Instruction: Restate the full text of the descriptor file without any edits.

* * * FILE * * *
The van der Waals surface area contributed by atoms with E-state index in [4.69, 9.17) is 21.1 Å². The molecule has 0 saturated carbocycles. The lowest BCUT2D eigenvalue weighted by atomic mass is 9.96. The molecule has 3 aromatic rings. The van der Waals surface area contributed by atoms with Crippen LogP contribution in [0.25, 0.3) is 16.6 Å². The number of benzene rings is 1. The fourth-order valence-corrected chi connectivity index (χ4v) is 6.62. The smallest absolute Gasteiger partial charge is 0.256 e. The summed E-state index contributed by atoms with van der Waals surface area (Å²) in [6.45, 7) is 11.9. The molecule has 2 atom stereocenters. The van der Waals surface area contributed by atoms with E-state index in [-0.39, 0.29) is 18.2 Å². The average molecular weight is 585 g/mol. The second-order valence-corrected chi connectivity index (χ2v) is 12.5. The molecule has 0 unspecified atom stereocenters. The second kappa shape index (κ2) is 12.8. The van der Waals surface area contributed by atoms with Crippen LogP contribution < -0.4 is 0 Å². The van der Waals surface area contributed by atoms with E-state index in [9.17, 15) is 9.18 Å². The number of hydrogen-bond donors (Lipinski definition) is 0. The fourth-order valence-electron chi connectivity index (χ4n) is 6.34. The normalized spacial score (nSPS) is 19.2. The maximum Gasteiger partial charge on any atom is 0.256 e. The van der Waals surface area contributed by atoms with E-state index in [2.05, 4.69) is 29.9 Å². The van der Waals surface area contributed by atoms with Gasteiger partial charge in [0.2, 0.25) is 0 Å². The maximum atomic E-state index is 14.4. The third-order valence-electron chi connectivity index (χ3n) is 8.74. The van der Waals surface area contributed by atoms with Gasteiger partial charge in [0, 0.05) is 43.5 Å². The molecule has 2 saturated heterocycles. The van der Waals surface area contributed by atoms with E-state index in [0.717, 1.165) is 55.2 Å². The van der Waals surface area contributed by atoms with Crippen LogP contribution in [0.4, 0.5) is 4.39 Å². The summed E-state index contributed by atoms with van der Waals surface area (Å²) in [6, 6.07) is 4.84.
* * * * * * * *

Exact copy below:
The van der Waals surface area contributed by atoms with E-state index in [4.69, 9.17) is 21.1 Å². The molecule has 0 saturated carbocycles. The lowest BCUT2D eigenvalue weighted by atomic mass is 9.96. The molecule has 3 aromatic rings. The van der Waals surface area contributed by atoms with Crippen LogP contribution in [0.25, 0.3) is 16.6 Å². The number of benzene rings is 1. The fourth-order valence-corrected chi connectivity index (χ4v) is 6.62. The smallest absolute Gasteiger partial charge is 0.256 e. The summed E-state index contributed by atoms with van der Waals surface area (Å²) in [6.45, 7) is 11.9. The molecule has 2 atom stereocenters. The van der Waals surface area contributed by atoms with E-state index in [-0.39, 0.29) is 18.2 Å². The average molecular weight is 585 g/mol. The second-order valence-corrected chi connectivity index (χ2v) is 12.5. The molecule has 0 unspecified atom stereocenters. The second kappa shape index (κ2) is 12.8. The van der Waals surface area contributed by atoms with Crippen LogP contribution < -0.4 is 0 Å². The van der Waals surface area contributed by atoms with E-state index in [9.17, 15) is 9.18 Å². The number of hydrogen-bond donors (Lipinski definition) is 0. The fourth-order valence-electron chi connectivity index (χ4n) is 6.34. The normalized spacial score (nSPS) is 19.2. The maximum Gasteiger partial charge on any atom is 0.256 e. The van der Waals surface area contributed by atoms with E-state index in [2.05, 4.69) is 29.9 Å². The van der Waals surface area contributed by atoms with Gasteiger partial charge in [0.2, 0.25) is 0 Å². The maximum atomic E-state index is 14.4. The third-order valence-electron chi connectivity index (χ3n) is 8.74. The van der Waals surface area contributed by atoms with Gasteiger partial charge in [0, 0.05) is 43.5 Å². The molecule has 2 saturated heterocycles. The van der Waals surface area contributed by atoms with E-state index in [0.717, 1.165) is 55.2 Å². The van der Waals surface area contributed by atoms with Crippen LogP contribution in [0.4, 0.5) is 4.39 Å². The summed E-state index contributed by atoms with van der Waals surface area (Å²) in [6, 6.07) is 4.84.